Join Bill Shander for an in-depth discussion in this video Adding regional callout boxes, part of Designing a Data Visualization.
- So we have all of our…visualization components in place now.…It's looking really good,…and I just wanted to add a little bit more data.…If you remember from the beginning,…when we were talking about the big idea,…where this all started from,…I really wanted to include regional information as well.…So I can quickly, hopefully at a glance,…see how different regions are performing…compared to each other.…And we're going to do that in two different ways,…one is every one of these boxes…behind each country name,…I'm just going to colorize,…so that they maybe form patterns,…and I can see patterns.…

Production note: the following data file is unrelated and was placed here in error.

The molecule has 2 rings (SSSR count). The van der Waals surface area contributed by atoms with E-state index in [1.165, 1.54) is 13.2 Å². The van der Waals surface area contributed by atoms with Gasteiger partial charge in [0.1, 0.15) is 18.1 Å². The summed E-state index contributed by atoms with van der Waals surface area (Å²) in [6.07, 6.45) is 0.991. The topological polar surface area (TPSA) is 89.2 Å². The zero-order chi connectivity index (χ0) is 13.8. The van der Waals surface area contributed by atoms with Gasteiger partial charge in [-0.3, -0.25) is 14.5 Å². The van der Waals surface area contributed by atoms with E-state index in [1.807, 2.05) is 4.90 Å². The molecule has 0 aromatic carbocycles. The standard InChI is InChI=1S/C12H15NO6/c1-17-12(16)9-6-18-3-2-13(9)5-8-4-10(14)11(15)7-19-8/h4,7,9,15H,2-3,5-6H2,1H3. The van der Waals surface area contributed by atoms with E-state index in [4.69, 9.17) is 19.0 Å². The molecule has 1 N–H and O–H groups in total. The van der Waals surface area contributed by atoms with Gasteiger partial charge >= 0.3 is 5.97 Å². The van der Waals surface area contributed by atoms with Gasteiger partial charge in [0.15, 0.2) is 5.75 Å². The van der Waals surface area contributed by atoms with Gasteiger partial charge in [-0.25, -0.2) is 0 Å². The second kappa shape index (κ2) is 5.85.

So, for instance,…I know that the African countries…are at the bottom of the list,…and a lot of other regions are spread out…in different areas within the list,…with exceptions, of course.…The other thing we're going to do…is we're going to add little Callout Boxes…to the side here, which are going to contain…the overall average HDI score for each region,…and show them where they belong in the list.…So, when I got to this point in the project…
The UN Human Development Index used in this course is a perfect example: a composite number used to rank countries on how well they're doing across a range of measures (such as health, wealth, and education). Instructor Bill Shander shows how to make this index data tangible and approachable by imagining the story and visual approach first. He then builds the design in Adobe Illustrator, capitalizing on some automation and scripting abilities the program offers. Start watching for unique insights into the entire data visualization process.
- Working with the data
- Sketching and wireframing your design
- Roughing out the visual design components
- Manually creating the design in Illustrator
- Using Illustrator scripting to improve accuracy, speed, and repeatability
- Designing callout boxes, legends, labels, and more